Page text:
Retired. Or not really.

March 16, 2017

Got a question for you. I was chatting online with a friend last week about how busy I was preparing for the launch of my new business, when he asked me this:

“Can’t you just be a happy retired person?”

He’s super-happy in his retirement. He rides his motorcycle or bike, spends a couple hours a day at the gym and has family time.

Still, I was taken aback at his question. Because I’m a happy person, but I also have a sense of purpose. A desire to contribute.  I do love to sit on my ass but I also like being a contributing member of society, even at my age.  And when I look around, I see plenty of retirement age friends who are doing the same.

So today, while I’m at the hospital with my husband as he recovers from surgery, you’ve got the floor.  I’m asking those of you of retirement age to answer a similar, but slightly different question..

“Can you be just a happy retired person?”

I’d love to know your view of retirement (if you are retired or if you aren’t)  and how you’re spending your time. If you aren’t retired yet, or even of that age, I’d love to hear what you think you’ll want to do when retired.

I’ll be watching the Comments for your responses!  Thank you.

41 comments on “Retired. Or not really.
  1. Pat says:

    I just retired last June so I am still trying to work out the logistics. Like you, I still feel I need a sense of purpose so will probably continue coaching and writing.

  2. ryderziebarth says:

    That is an old school question, one that in my mind, should have gone out with sock suspenders for men and hat pins for woman. Being retired today simply means no longer receiving a steady paycheck from a singular corporation that a person may have put his or her last thirty to forty year of their life into. The definition of retirement , especially for the last two generations, has entirely changed. We have become a freelancing, mobile and moveable working society which reinvents their skills constantly, out of need and out of availability to do so. There is very little flat out ” retirement”these days, thanks to working from home, full-time, part-time on the internet. The last steady paycheck I got was from Time Inc in the 1990’s, but I have worked steadily ever since–at various things! And I have loved every minute of my busy life reinvented life. I will never stop the work of fulfilling my purpose here on earth–that’s always been a pretty big job.Having not to “go” to an office is one thing–good for your friend for finding more hobby and family time–but not having to have a “job”,which I define as a reason to wake up in the morning, even without a paycheck, is a whole other thing I could not possibly ever do.I got my MFA at 61 years old. Old is not old any more; retirement is not retirement either. It’s just a change of space in which to come up with a new and better you.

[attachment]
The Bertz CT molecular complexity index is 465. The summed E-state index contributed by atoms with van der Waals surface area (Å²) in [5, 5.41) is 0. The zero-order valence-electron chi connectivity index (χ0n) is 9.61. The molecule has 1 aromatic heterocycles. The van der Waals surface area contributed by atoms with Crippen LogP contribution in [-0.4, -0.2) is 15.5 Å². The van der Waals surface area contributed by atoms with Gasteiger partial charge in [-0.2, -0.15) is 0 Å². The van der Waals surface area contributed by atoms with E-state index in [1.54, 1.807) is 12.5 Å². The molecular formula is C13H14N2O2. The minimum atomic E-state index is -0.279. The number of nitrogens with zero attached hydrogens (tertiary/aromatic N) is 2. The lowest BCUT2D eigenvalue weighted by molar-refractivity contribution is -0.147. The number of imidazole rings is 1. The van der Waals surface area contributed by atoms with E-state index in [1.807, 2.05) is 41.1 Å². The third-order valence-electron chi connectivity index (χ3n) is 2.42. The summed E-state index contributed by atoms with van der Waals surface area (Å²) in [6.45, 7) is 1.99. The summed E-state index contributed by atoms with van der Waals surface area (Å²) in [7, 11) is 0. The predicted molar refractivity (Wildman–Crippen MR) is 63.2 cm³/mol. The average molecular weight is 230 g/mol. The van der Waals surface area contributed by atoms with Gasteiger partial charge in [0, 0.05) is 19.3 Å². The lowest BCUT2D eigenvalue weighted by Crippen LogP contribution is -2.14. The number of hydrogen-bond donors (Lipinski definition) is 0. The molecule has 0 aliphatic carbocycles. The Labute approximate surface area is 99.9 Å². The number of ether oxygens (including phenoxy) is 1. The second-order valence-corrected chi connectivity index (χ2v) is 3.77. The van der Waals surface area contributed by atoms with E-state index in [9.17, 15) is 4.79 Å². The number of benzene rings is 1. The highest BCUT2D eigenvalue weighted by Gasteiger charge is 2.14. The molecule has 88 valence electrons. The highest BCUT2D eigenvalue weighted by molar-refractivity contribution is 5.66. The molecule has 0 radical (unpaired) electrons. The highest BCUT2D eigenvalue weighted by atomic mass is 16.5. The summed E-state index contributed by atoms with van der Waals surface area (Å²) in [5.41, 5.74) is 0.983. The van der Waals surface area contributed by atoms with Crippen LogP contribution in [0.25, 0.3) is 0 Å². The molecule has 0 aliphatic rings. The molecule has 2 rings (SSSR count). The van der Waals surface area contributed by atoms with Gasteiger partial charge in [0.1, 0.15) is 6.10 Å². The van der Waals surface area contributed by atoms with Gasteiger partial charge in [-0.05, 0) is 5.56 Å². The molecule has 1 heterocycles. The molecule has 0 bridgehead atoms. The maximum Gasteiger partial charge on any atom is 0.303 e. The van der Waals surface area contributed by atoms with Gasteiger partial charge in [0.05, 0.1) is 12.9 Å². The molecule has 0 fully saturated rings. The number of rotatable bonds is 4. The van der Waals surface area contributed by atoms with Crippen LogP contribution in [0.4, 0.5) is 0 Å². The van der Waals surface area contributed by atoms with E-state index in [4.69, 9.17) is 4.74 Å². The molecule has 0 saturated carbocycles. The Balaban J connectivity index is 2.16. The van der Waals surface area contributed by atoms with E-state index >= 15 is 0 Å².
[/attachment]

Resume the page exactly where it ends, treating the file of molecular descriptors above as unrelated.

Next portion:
3. Julia says:

    I’m not retired yet. I’d love to be! 🙂 However, I’ve got another 10-15 years to work for pay, I think. As I think about your question, the thing that bothers me about it is the “just”. “Can you be just a happy retired person?” Why does working (for pay) imply that someone is not happy? Why does working for pay imply that someone *has* to do it and therefore they are not *really* retired? I watched my parents retire over 10 years ago. My father immediately started working as a consultant and my mother continued to do book/journal reviews and continued evaluating universities. They have slowly adapted now into fully volunteer work; my father doing translation work for a variety of organizations (church/refugee/missionary/etc) and my mother working with the state and national level of our church structure. They are active in local volunteer positions. They are approaching 80. They are happy. But “just” retired? Oh, I think not! 🙂